Also consider a story similar to that of the ones we’re studying: that of Cain.  In the Book of Moses, another LDS scripture, we read that as Cain began to listen more to Satan, “Cain was very wroth, and his countenance fell” (Moses 5:21).  After God admonishes Cain with a warning that he’ll be blessed for obedience, but punished with the curse of being in Satan’s power if he rebels (Moses 5:23-25), Cain “was wroth, and listened not any more to the voice of the Lord” (Moses 5:22).

That led to the actions which brought the curse—and its mark—upon Cain (Moses 5:40-41).  His rejection of God was linked to anger towards the gospel and a fallen countenance.

Take these descriptions of the mark along with these well-known words of President Gordon B. Hinckley: “The lives of our people must become the most meaningful expression of our faith and, in fact, therefore, the symbol of our worship.”

Might the reverse of this also be true?  That “the most meaningful expression” of unbelief, and the symbol of that unbelief, is the lives of the unbelievers?

With all of this in mind, I wonder if the mark of the curse was simply the way of life of the unbelievers.

Such lives are easily recognized by believers, as they are often marked by the fallen countenance of Cain (as opposed to the bright countenance that we often associate with conversion).  Indeed, believers often find the lives of unbelievers to be spiritually unattractive and, in extreme circumstances, loathsome, idle, and full of mischief.

Such lives are the natural consequence of living without the light of the gospel, and are certainly voluntary.

And, just as the Lord warns in the scriptures, believers who have families with unbelievers are generally going to find that their children have a harder time building and maintaining faith than those who are ideally born and raised in the covenant.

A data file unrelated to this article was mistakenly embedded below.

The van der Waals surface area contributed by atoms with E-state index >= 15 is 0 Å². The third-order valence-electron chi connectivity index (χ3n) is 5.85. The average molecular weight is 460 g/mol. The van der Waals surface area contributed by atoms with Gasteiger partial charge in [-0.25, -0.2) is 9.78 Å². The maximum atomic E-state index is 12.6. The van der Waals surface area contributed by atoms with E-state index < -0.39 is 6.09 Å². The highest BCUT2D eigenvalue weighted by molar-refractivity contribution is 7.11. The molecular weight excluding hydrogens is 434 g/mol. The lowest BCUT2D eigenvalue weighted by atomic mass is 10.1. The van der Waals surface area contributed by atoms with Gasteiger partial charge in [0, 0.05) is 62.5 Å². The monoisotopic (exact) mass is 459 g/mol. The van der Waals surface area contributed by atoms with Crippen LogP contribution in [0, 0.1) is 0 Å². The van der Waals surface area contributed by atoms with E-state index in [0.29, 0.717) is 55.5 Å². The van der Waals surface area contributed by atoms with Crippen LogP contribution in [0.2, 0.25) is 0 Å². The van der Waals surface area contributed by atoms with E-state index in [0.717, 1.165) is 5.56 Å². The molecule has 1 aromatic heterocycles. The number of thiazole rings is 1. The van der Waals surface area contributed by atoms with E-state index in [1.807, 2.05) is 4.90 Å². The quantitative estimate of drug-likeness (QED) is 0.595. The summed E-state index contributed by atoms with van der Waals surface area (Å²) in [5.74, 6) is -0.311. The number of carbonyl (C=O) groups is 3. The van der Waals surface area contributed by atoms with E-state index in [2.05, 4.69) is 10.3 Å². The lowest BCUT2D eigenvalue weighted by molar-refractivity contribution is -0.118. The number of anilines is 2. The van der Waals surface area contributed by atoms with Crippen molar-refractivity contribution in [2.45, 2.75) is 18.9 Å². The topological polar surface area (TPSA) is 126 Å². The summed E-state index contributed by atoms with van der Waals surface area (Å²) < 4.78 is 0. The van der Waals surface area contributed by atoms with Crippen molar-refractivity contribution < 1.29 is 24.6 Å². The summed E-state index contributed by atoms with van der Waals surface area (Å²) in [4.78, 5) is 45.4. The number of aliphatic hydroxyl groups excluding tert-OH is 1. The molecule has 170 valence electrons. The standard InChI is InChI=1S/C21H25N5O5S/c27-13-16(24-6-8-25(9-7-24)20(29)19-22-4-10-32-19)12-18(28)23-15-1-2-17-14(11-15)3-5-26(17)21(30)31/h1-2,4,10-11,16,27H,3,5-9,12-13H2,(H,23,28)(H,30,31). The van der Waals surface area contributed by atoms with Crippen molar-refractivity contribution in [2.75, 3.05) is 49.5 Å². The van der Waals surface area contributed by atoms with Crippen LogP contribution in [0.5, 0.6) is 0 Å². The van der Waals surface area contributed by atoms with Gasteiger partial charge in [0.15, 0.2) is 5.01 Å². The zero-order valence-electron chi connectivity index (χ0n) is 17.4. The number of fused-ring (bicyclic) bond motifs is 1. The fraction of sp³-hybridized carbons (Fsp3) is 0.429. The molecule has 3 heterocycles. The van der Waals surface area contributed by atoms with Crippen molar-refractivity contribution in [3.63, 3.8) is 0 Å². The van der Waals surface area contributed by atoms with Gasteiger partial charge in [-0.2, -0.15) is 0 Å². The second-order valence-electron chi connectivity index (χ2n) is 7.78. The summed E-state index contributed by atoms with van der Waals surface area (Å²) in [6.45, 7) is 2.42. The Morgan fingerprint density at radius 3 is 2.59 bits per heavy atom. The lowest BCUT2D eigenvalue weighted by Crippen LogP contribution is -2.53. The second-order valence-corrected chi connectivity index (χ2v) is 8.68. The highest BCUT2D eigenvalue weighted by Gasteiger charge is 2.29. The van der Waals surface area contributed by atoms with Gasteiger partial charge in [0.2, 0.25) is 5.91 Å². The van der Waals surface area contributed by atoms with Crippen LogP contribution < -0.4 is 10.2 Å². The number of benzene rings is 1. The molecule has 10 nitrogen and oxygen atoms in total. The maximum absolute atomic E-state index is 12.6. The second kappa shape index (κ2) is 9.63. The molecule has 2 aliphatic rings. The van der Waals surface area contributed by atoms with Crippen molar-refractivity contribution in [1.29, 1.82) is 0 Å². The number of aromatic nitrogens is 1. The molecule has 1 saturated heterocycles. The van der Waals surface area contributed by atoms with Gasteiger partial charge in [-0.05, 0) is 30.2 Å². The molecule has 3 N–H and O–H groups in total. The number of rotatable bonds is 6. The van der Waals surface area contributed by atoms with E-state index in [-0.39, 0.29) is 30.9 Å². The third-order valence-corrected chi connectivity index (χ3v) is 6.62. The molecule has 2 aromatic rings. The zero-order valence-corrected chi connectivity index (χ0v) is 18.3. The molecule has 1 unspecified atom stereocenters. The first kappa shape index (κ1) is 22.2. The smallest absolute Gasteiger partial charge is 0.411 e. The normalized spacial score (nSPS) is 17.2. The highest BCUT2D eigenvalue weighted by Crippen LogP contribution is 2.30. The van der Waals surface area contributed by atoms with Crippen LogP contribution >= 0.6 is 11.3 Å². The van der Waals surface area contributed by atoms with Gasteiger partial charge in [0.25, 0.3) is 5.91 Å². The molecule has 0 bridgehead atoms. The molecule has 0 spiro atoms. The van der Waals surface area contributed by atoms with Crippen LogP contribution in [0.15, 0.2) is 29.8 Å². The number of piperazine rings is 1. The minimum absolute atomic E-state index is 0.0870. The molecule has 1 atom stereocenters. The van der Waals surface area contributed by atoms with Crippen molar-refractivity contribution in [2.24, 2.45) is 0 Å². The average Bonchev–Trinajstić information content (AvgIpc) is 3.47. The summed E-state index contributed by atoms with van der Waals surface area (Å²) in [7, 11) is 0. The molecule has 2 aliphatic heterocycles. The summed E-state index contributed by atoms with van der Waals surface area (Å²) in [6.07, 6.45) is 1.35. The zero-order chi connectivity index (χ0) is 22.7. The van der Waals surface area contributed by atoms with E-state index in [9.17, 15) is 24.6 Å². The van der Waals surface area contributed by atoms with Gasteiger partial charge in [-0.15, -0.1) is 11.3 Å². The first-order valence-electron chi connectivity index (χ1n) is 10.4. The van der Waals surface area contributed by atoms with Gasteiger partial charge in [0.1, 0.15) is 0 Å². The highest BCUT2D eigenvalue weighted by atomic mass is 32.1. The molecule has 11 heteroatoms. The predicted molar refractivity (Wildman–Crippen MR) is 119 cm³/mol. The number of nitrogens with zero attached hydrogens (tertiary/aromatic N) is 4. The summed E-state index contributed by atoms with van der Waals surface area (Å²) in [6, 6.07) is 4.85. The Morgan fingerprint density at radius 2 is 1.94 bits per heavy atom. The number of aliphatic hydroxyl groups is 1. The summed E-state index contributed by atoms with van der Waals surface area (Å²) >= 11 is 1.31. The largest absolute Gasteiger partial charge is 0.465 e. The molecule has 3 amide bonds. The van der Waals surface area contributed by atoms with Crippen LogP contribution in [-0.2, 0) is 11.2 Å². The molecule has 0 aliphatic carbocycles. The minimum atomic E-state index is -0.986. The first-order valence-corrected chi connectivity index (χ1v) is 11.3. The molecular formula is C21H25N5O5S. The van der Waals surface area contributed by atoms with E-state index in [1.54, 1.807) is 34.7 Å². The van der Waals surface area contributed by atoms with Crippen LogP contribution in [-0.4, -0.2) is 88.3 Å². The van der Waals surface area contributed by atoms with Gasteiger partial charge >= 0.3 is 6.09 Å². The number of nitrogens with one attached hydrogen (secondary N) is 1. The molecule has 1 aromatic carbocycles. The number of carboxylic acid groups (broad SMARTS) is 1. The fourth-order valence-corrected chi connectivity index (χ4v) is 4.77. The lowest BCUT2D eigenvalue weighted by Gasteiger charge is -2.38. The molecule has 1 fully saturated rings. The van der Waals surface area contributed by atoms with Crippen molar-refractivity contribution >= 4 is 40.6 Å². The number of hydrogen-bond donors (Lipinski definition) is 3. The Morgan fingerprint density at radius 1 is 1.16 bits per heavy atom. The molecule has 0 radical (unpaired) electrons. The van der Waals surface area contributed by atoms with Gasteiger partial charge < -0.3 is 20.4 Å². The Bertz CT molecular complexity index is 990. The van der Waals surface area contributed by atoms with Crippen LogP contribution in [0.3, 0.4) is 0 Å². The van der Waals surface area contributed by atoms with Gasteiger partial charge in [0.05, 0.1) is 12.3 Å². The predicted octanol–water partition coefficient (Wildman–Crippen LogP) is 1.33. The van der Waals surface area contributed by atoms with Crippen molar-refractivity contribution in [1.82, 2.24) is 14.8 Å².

There’s one more dimension of this interpretation that’s instructive: if the mark of the curse is an unenlightened life, not merely dark skin color, then Jacob’s warning against “reviling’ against the unbelievers in Jacob 3:8-9 is not a condemnation of racism, but a warning against pride.  Jacob tells the Nephites not to exalt themselves with arrogance because of their blessings, and not to look down on the Lamanites for their lack of gospel knowledge.

Basically, Jacob is cautioning them against the self-aggrandizing religion that later infected the Zoramites (Alma 31:14-18, see also Luke 18:10-14).

After all, Jacob explains, the Lamanites could always repent, have the curse removed, and end up with spiritual skins “whiter” than those of the Nephites!  Indeed, precisely this happens more than once later in the Book of Mormon.

So, thematically as well as linguistically, this interpretation fits.

The lesson of all this is ultimately the same as the rest of the Book of Mormon: our goal in life is to apply the atoning blood of Christ (Mosiah 4:2), to become saved from “darkness” by being “illuminated by the light of his word” (Alma 5:7), that we might gain those blessings which are “sweet…white…and pure” (Alma 32:42).